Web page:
He and his wife made me feel so welcome. They put me in a guest flat that they had built over their garage. Downstairs was the equipment that Bloch used for his agate polishing hobby, using agates that he collected from the beach. He used to stand in the garage and polish agates while listening to me practice upstairs. Very often I would hear the tramp of feet coming up the steps and he would suddenly appear wearing his hip rubber boots and his little beret, saying “No, no, no, not like this, like this!” And then he would sit down at the piano with those rubber boots and we would start to work together. We worked on Schelomo, The Voice in the Wilderness, and Three Pieces from Jewish Life.
Soon after that a Bloch festival was organized in London and he invited me to come as his soloist in Schelomo. Right after the performance we recorded it together, which was re-released about a year ago, with Bloch conducting, as well as our recording of the Three Pieces.
We developed a great friendship over the years. Once I asked him if he would write an unaccompanied cello sonata? “Oh,” he said, “I don’t know … how would I do that? Play me something.” So I sat down and played him a little of the Kodaly solo sonata. “No, no, that’s not my style.” Then I played some of the Reger Second Suite. “No, no, that’s not my style.” Nothing would please him.
Soon after — I think I was in Europe at the time — I received a letter from him saying that he was at work on an unaccompanied suite. He ended up sending me three suites, one at a time, the first two being dedicated to me. The third he meant to dedicate to me, but he sent it to me in Europe to edit and I didn’t get it in time. He didn’t hear from me so he assumed that I didn’t like it. The work remains undedicated. All three suites are very beautiful, but I play the first one more than the others.
TJ: It sounds like Bloch was very particular about how his music should be played. Did he ever talk about how much vibrato he wanted?
ZN: No, we never discussed vibrato. He certainly didn’t object to my use of it.
TJ: Steven Isserlis, who has also recorded Schelomo, often minimizes his use of vibrato in this piece, using bow expression instead.
TJ: You don’t seem agree with this approach. Why?
ZN: If you listen to my recordings of Schelomo, I think you’ll find your answer. Bloch and I worked together very closely. I understood what he wanted, and he seemed to be happy when we played together. He once said, “Zara Nelsova is my music.”
I recorded Schelomo three times, first with Bloch, second with Ansermet — the great conductor of l’Orchestra de la Suisse Romande — and third with Maurice Abravinel and the Utah Symphony. I must have been doing something right to be asked to record it again and again.
TJ: You also worked with Samuel Barber.
ZN: Yes, I recorded Barber’s concerto with him conducting. There is well-known story about what happened at the recording session. I had finished recording the work and it had gone very well — almost no takes. I was sitting on the stage of King’s Way Hall in London with the orchestra on the floor, which was how they recorded a soloist back then. Suddenly, a cellist from the orchestra jumped to his feet and began to scream at the top of his voice hysterically, “I can’t go on after this. How can you expect me to go on playing after .” Then he rushed up on stage with his cello and proceeded to smash it against the wall in front of me. I nearly passed out with shock. I hid my face in my hands, shaking. Then there was dead silence. Something seemed very odd to me and I took my hands away from my face. The orchestra was sitting on the edge of their chairs, realizing that they had gone a little too far. It turned out that they had all pitched in and bought a cheap cello, and this was their way of showing me how much they admired my playing. What a way to show appreciation!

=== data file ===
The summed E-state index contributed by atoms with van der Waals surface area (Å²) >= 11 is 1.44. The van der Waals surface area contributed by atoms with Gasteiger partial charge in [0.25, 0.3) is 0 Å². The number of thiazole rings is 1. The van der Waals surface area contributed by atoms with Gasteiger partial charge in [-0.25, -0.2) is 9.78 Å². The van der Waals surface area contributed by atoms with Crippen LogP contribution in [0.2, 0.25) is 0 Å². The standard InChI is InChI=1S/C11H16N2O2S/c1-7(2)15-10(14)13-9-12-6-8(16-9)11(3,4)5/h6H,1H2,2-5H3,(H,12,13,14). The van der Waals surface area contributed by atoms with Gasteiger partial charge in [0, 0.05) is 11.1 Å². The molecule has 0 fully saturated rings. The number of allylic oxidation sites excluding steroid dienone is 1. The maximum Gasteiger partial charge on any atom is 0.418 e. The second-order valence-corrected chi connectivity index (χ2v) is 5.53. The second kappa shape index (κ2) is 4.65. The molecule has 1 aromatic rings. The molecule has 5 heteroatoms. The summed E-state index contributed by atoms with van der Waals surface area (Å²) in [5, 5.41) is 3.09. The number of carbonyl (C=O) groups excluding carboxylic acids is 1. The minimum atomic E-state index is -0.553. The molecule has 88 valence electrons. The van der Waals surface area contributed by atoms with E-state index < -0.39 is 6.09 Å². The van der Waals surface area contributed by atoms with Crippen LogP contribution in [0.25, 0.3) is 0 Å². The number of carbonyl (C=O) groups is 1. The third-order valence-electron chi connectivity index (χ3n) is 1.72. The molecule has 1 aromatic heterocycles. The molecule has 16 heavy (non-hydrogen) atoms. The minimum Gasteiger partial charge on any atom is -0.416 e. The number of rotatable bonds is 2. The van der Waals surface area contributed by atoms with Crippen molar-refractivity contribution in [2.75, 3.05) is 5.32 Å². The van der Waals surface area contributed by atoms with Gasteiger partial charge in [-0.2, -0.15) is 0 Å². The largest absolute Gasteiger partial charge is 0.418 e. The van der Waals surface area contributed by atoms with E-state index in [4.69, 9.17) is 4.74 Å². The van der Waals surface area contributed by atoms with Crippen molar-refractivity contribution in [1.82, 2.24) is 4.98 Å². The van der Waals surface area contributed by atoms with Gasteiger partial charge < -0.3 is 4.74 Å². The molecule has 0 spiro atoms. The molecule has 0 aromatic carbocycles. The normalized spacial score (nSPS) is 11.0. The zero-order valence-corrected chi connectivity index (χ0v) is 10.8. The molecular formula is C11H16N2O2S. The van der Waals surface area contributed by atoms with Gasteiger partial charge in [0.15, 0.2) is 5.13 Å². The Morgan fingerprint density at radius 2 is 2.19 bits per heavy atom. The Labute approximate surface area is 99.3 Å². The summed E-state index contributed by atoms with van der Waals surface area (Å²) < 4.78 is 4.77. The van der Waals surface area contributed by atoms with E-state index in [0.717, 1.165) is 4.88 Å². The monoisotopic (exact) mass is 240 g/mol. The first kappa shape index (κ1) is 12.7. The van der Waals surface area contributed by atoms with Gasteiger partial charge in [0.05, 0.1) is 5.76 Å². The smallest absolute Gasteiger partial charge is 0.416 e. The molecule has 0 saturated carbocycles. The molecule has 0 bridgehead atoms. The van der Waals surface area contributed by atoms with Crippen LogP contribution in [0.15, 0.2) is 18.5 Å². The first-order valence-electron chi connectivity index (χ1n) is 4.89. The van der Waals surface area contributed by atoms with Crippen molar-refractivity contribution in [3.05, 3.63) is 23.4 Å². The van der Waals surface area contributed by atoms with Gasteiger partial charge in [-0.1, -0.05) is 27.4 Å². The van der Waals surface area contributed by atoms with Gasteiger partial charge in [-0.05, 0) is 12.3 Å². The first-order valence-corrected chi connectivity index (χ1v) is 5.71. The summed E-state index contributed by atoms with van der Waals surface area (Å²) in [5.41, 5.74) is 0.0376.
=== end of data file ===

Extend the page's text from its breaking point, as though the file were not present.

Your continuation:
TJ: Was Samuel Barber particular as to how his music was played?
ZN: No, he was very easy to work with. He was not an experienced conductor, but he seemed to be very happy with the result. We were in full agreement on tempi, for instance.
TJ: Did you try to follow the score as faithfully as possible?
ZN: For the most part, yes, though there were one or two parts that I changed because they were practically unplayable; he didn’t have an intimate knowledge of the cello. When I played these parts for him, he said, “I wish I’d known you before this was published. I would have made changes before it went to press.”
TJ: Let’s discuss some of the points you made in your master class at the last World Cello Congress. One of things you emphasized was the importance of establishing a solid technical foundation.
ZN: A solid foundation is important because with it a cellist, or any instrumentalist, can do anything. It’s like building a house. If you build a house with a poor foundation, when the first windstorm comes along, the house will fall to the ground. It’s the same thing with a musician; unless you have a solid foundation, you can’t build a superlative performance, which is why it’s important to practice scales and etudes diligently. The trouble is that many young players are impatient. They’re not prepared to wait until they truly have what they’re looking for.
I try to emphasize the importance of technical work with my own students. When I ask them if they have been practicing their scales and they get a shamefaced look, I tell them a story that I got from my pianist Brooks Smith, who was also the pianist of Jascha Heifetz for many years. Smith would rehearse with Jascha Heifetz everyday. Each morning, when he arrived at Heifetz’s house, Heifetz would be finishing up one hour of scale practice. If Heifetz needed to do this, then don’t we all?
TJ: You also said, “Maintaining continuity of sound is one of the hardest things in string playing.” How does one accomplish this?